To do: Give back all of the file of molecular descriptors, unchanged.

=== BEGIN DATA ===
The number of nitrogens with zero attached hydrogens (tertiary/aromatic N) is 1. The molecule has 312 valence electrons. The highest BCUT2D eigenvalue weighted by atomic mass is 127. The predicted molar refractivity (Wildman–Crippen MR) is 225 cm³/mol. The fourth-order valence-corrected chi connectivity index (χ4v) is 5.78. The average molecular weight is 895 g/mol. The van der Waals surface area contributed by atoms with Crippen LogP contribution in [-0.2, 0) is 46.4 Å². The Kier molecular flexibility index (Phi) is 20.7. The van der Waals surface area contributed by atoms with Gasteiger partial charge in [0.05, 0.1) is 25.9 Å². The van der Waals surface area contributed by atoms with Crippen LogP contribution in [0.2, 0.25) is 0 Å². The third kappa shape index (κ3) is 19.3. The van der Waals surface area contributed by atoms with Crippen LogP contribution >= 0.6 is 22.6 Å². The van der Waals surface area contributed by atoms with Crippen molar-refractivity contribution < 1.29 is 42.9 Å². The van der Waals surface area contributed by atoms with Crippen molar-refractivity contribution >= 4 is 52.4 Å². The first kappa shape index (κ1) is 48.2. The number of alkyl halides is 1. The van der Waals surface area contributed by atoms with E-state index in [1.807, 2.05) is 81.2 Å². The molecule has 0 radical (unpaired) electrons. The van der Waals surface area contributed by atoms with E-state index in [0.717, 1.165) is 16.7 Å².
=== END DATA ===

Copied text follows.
The number of nitrogens with zero attached hydrogens (tertiary/aromatic N) is 1. The molecule has 312 valence electrons. The highest BCUT2D eigenvalue weighted by atomic mass is 127. The predicted molar refractivity (Wildman–Crippen MR) is 225 cm³/mol. The fourth-order valence-corrected chi connectivity index (χ4v) is 5.78. The average molecular weight is 895 g/mol. The van der Waals surface area contributed by atoms with Crippen LogP contribution in [-0.2, 0) is 46.4 Å². The Kier molecular flexibility index (Phi) is 20.7. The van der Waals surface area contributed by atoms with Gasteiger partial charge in [0.05, 0.1) is 25.9 Å². The van der Waals surface area contributed by atoms with Crippen LogP contribution in [0.2, 0.25) is 0 Å². The third kappa shape index (κ3) is 19.3. The van der Waals surface area contributed by atoms with Crippen LogP contribution >= 0.6 is 22.6 Å². The van der Waals surface area contributed by atoms with Crippen molar-refractivity contribution < 1.29 is 42.9 Å². The van der Waals surface area contributed by atoms with Crippen molar-refractivity contribution >= 4 is 52.4 Å². The first kappa shape index (κ1) is 48.2. The number of alkyl halides is 1. The van der Waals surface area contributed by atoms with E-state index in [1.807, 2.05) is 81.2 Å². The molecule has 0 radical (unpaired) electrons. The van der Waals surface area contributed by atoms with E-state index in [0.717, 1.165) is 16.7 Å².